6100, Overview of Investigations

September 28, 2018

All reports that allege failure to comply with the law, administrative rules, or minimum standards require some degree of investigation, except when specific conditions exist as noted within policy. 

The investigator must complete an investigation of a report alleging possible risk to children promptly and thoroughly to ensure that children who are or will be in care at the operation are protected. This applies to child care operations that HHSC regulates or is responsible for regulating under Chapter 42, Texas Human Resources Code.

Texas Human Resources Code §42.044(c)

40 TAC 745.8405

 

6110 Types of Investigations

September 28, 2018

There are two types of intake reports:

Reports of Abuse, Neglect, or Exploitation: The Department of Family and Protective Services (DFPS) investigates reports of abuse, neglect, or exploitation that allege a child in care of an operation was or may be harmed because of an act or omission by a person working under the supervision of a child care operation. Such harm must meet the definitions of abuse, neglect, or exploitation, as described in the Texas Family Code and Texas Administrative Code. (DFPS also investigates reports of exploitation that allege a person working under the auspices of an operation engaged in illegal or improper use of a child or used a child’s resources for monetary or personal benefit, profit, or gain.) The operation where the alleged abuse, neglect, or exploitation occurred may also be violating statutes, administrative rules, or minimum standards.

Within this policy, any investigation that includes an allegation of abuse, neglect, or exploitation is a "DFPS investigation."

Reports of Non-Abuse, Neglect, or Exploitation: HHSC investigates reports that allege statute, administrative rules, or minimum standards have been or are in violation. No allegation of abuse, neglect, or exploitation is involved.

Within this policy, an investigation that only includes an allegation of statute, administrative rules, or minimum standards, with no allegation of abuse, neglect, or exploitation is an “investigation”.

Texas Human Resources Code §42.044(c)

Texas Family Code §261.001

40 TAC§§745.8401745.8403745.8405745.8407;

 

6120 Role of the Inspector

September 28, 2018

A licensing inspector who conducts an investigation becomes an investigator for purposes of Licensing policies and procedures and:

  1. responds to reports of possible violations of statute, administrative rules, or minimum standards that do not allege abuse, neglect, or exploitation (an investigation);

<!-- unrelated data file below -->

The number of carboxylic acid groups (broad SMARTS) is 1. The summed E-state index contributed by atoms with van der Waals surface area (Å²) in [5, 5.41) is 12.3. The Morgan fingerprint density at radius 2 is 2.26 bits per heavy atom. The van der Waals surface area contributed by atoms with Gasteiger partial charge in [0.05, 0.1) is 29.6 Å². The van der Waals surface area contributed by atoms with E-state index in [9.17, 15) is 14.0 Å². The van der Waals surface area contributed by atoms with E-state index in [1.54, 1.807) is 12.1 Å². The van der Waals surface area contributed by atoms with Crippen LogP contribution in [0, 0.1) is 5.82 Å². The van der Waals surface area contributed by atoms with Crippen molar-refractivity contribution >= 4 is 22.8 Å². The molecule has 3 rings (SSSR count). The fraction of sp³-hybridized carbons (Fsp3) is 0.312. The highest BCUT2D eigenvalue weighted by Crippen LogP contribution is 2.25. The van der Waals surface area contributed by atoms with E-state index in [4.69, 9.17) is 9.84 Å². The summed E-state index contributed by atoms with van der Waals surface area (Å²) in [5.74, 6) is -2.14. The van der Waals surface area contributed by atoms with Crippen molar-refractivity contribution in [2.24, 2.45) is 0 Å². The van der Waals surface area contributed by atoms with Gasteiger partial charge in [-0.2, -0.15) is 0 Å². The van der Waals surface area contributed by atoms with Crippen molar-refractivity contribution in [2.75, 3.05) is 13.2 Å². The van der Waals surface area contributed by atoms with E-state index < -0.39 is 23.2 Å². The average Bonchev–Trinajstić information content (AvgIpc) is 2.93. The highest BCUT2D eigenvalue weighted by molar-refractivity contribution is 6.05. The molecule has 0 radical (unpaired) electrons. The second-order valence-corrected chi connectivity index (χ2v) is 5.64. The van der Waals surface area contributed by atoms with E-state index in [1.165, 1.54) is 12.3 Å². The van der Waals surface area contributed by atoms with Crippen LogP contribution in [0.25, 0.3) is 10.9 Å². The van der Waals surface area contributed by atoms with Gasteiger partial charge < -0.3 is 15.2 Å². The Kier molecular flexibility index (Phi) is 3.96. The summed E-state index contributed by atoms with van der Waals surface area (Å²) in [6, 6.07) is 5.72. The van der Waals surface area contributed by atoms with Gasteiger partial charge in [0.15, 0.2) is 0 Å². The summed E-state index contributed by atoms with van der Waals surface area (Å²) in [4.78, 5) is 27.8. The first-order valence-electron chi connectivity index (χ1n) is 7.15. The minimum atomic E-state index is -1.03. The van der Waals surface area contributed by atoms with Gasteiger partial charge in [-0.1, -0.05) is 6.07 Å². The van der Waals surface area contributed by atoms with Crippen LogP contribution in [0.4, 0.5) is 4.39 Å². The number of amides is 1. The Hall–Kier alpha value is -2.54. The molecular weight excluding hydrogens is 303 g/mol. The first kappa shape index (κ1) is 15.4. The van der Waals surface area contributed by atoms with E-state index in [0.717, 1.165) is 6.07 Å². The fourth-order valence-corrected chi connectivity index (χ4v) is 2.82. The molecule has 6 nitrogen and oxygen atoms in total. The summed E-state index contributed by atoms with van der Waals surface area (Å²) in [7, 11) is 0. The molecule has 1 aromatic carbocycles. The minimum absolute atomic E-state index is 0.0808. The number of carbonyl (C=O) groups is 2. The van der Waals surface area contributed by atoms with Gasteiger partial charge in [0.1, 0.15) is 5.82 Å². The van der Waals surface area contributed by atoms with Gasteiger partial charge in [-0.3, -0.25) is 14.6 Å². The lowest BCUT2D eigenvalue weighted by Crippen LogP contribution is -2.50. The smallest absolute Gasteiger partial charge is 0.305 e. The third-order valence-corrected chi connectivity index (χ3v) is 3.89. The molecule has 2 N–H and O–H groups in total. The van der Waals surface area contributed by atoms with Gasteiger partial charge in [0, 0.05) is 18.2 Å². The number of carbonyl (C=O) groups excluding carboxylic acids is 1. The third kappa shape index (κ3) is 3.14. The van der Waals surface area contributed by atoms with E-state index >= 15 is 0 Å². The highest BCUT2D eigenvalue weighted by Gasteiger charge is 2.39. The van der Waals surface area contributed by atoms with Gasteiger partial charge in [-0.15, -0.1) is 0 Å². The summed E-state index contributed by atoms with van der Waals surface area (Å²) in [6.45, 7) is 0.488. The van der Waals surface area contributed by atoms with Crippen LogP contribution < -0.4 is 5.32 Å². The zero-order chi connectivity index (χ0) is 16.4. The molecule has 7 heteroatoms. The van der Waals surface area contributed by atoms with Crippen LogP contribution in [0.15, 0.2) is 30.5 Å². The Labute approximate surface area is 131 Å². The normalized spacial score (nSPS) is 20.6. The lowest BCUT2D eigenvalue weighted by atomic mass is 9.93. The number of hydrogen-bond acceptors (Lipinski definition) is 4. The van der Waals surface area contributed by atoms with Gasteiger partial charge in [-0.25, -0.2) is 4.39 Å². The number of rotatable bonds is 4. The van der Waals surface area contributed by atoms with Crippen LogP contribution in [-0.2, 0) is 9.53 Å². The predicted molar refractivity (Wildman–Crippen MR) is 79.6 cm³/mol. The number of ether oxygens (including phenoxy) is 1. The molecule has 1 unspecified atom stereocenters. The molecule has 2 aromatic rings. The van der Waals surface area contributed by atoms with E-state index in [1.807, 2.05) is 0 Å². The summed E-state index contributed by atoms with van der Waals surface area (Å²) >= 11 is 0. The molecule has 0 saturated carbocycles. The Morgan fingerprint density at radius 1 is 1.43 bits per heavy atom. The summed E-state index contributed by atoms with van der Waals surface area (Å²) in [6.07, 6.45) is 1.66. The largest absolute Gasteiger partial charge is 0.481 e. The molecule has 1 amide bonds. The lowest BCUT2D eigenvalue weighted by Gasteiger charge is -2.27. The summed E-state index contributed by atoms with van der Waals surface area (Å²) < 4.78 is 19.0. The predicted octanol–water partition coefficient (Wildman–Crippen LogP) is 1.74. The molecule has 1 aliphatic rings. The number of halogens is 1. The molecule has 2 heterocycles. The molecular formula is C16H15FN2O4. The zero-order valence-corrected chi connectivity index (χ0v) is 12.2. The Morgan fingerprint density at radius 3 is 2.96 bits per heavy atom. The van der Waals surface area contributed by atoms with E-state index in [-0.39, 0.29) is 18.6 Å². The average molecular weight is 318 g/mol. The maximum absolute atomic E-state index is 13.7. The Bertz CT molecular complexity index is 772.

2. receives information about possible deficiencies a DFPS investigator noted during an abuse, neglect, or exploitation investigation (a DFPS investigation) and cites deficiencies when warranted; and 
  3. follow ups on deficiencies cited during investigations and DFPS investigations and completes entries related to the follow-up in the CLASS automated support system.

 

6130 Role of the Supervisor and the Supervisor’s Designee

September 28, 2018

Other staff involved in an investigation may include the licensing supervisor and the supervisor’s designees.

Licensing Supervisor 

The supervisor is responsible for all of the following:

  1. Coordinating the assignment of intakes to investigative staff
  2. Approving the administrative closure of intake reports
  3. Approving a change in priority for an investigation
  4. Approving intensified monitoring or surveillance
  5. Approving a recommended enforcement action 
  6. Approving requests for assistance from other HHSC divisions or government agencies when the expertise of Licensing staff is requested, such as providing guidance regarding when an unregulated entity may be subject to regulation
  7. Ensuring that a safety plan is implemented, when the circumstances call for taking immediate safety measures 
  8. Ensuring that investigators conduct and document investigations according to policies and procedures
  9. Arranging for other HHSC divisions or government agencies to review an investigation, as necessary
  10. Approving extensions of time to complete an investigation, in accordance with policies and procedures
  11. Evaluating the need to upgrade an investigation to a DFPS investigation.

Supervisor’s Designee

A supervisor may assign another supervisor or tenured inspector as a designee for the purposes of acting as a supervisor, including providing required supervisory approvals in the supervisor’s absence.

A supervisor may assign a router or inspector as a designee for the purposes of routing and processing intakes under the supervisor’s guidance.

See:

1220 Assigning a Designee in CLASS

1221 Maximum Number of Designees in CLASS